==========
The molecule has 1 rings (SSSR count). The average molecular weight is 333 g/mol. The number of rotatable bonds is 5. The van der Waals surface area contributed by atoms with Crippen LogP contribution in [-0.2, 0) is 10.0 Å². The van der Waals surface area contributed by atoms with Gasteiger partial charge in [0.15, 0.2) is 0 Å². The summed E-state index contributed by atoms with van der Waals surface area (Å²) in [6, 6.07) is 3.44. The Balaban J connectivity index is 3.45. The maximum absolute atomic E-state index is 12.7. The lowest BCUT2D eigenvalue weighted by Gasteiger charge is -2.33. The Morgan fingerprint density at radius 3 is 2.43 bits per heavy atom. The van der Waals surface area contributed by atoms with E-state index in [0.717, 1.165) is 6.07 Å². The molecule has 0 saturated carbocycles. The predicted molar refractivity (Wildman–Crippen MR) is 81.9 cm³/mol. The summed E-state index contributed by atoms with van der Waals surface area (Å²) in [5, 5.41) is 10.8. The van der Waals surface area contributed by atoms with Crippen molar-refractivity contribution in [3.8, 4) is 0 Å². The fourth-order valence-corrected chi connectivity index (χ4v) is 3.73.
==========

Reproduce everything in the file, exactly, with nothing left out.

The molecule has 1 rings (SSSR count). The average molecular weight is 333 g/mol. The number of rotatable bonds is 5. The van der Waals surface area contributed by atoms with Crippen LogP contribution in [-0.2, 0) is 10.0 Å². The van der Waals surface area contributed by atoms with Gasteiger partial charge in [0.15, 0.2) is 0 Å². The summed E-state index contributed by atoms with van der Waals surface area (Å²) in [6, 6.07) is 3.44. The Balaban J connectivity index is 3.45. The maximum absolute atomic E-state index is 12.7. The lowest BCUT2D eigenvalue weighted by Gasteiger charge is -2.33. The Morgan fingerprint density at radius 3 is 2.43 bits per heavy atom. The van der Waals surface area contributed by atoms with E-state index in [0.717, 1.165) is 6.07 Å². The molecule has 0 saturated carbocycles. The predicted molar refractivity (Wildman–Crippen MR) is 81.9 cm³/mol. The summed E-state index contributed by atoms with van der Waals surface area (Å²) in [5, 5.41) is 10.8. The van der Waals surface area contributed by atoms with Crippen molar-refractivity contribution in [3.8, 4) is 0 Å². The fourth-order valence-corrected chi connectivity index (χ4v) is 3.73.